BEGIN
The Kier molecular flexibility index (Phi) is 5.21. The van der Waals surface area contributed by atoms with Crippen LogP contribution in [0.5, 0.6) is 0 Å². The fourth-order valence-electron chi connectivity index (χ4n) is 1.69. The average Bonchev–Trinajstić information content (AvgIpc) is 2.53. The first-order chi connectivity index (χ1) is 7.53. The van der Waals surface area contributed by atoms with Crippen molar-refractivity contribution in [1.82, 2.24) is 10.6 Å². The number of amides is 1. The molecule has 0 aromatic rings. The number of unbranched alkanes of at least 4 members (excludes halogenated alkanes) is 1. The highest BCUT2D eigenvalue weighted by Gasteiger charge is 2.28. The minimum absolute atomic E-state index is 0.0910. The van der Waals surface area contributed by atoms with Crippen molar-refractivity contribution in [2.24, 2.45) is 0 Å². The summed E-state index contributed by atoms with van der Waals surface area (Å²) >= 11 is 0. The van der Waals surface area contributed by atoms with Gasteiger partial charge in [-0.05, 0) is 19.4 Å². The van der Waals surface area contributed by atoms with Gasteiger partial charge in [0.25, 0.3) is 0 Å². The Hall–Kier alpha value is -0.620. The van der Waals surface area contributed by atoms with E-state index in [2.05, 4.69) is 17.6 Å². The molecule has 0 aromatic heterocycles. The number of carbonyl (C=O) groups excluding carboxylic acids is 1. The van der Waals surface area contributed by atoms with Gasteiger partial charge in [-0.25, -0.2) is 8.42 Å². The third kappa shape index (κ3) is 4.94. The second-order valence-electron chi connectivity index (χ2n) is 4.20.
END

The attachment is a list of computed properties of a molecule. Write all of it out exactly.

The Kier molecular flexibility index (Phi) is 5.21. The van der Waals surface area contributed by atoms with Crippen LogP contribution in [0.5, 0.6) is 0 Å². The fourth-order valence-electron chi connectivity index (χ4n) is 1.69. The average Bonchev–Trinajstić information content (AvgIpc) is 2.53. The first-order chi connectivity index (χ1) is 7.53. The van der Waals surface area contributed by atoms with Crippen molar-refractivity contribution in [1.82, 2.24) is 10.6 Å². The number of amides is 1. The molecule has 0 aromatic rings. The number of unbranched alkanes of at least 4 members (excludes halogenated alkanes) is 1. The highest BCUT2D eigenvalue weighted by Gasteiger charge is 2.28. The minimum absolute atomic E-state index is 0.0910. The van der Waals surface area contributed by atoms with Crippen molar-refractivity contribution in [2.24, 2.45) is 0 Å². The summed E-state index contributed by atoms with van der Waals surface area (Å²) >= 11 is 0. The van der Waals surface area contributed by atoms with Gasteiger partial charge in [-0.05, 0) is 19.4 Å². The van der Waals surface area contributed by atoms with Gasteiger partial charge in [0.25, 0.3) is 0 Å². The Hall–Kier alpha value is -0.620. The van der Waals surface area contributed by atoms with E-state index in [2.05, 4.69) is 17.6 Å². The molecule has 0 aromatic heterocycles. The number of carbonyl (C=O) groups excluding carboxylic acids is 1. The van der Waals surface area contributed by atoms with Gasteiger partial charge in [-0.25, -0.2) is 8.42 Å². The third kappa shape index (κ3) is 4.94. The second-order valence-electron chi connectivity index (χ2n) is 4.20.